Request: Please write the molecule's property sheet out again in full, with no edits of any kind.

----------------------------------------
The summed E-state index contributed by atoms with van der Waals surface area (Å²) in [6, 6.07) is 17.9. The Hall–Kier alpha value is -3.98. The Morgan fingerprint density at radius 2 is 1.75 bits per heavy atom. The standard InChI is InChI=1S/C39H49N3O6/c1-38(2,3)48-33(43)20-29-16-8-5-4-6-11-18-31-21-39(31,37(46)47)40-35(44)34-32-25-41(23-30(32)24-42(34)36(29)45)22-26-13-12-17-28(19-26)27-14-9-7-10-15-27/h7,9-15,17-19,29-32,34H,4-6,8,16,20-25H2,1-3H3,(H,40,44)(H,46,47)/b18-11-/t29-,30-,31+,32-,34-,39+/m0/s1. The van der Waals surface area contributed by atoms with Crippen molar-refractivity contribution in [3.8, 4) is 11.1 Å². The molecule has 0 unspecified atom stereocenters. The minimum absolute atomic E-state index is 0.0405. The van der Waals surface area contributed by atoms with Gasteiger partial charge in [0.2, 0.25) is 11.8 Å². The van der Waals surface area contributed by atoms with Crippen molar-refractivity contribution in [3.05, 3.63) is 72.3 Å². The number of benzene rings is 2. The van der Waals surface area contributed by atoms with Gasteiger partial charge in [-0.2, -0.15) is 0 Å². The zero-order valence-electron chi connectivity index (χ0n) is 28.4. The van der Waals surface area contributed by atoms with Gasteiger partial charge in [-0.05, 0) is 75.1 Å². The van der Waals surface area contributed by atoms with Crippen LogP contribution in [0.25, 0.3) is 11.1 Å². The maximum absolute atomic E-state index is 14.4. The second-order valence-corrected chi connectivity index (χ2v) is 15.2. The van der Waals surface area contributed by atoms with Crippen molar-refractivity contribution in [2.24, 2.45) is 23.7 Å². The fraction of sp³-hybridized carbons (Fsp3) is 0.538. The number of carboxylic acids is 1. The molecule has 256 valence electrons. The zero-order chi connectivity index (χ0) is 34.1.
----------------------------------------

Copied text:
The summed E-state index contributed by atoms with van der Waals surface area (Å²) in [6, 6.07) is 17.9. The Hall–Kier alpha value is -3.98. The Morgan fingerprint density at radius 2 is 1.75 bits per heavy atom. The standard InChI is InChI=1S/C39H49N3O6/c1-38(2,3)48-33(43)20-29-16-8-5-4-6-11-18-31-21-39(31,37(46)47)40-35(44)34-32-25-41(23-30(32)24-42(34)36(29)45)22-26-13-12-17-28(19-26)27-14-9-7-10-15-27/h7,9-15,17-19,29-32,34H,4-6,8,16,20-25H2,1-3H3,(H,40,44)(H,46,47)/b18-11-/t29-,30-,31+,32-,34-,39+/m0/s1. The van der Waals surface area contributed by atoms with Crippen molar-refractivity contribution in [3.8, 4) is 11.1 Å². The molecule has 0 unspecified atom stereocenters. The minimum absolute atomic E-state index is 0.0405. The van der Waals surface area contributed by atoms with Gasteiger partial charge in [0.2, 0.25) is 11.8 Å². The van der Waals surface area contributed by atoms with Crippen molar-refractivity contribution in [3.05, 3.63) is 72.3 Å². The number of benzene rings is 2. The van der Waals surface area contributed by atoms with Gasteiger partial charge in [-0.2, -0.15) is 0 Å². The zero-order valence-electron chi connectivity index (χ0n) is 28.4. The van der Waals surface area contributed by atoms with Gasteiger partial charge in [-0.05, 0) is 75.1 Å². The van der Waals surface area contributed by atoms with Crippen LogP contribution in [0.25, 0.3) is 11.1 Å². The maximum absolute atomic E-state index is 14.4. The second-order valence-corrected chi connectivity index (χ2v) is 15.2. The van der Waals surface area contributed by atoms with Crippen molar-refractivity contribution in [2.24, 2.45) is 23.7 Å². The fraction of sp³-hybridized carbons (Fsp3) is 0.538. The number of carboxylic acids is 1. The molecule has 256 valence electrons. The zero-order chi connectivity index (χ0) is 34.1.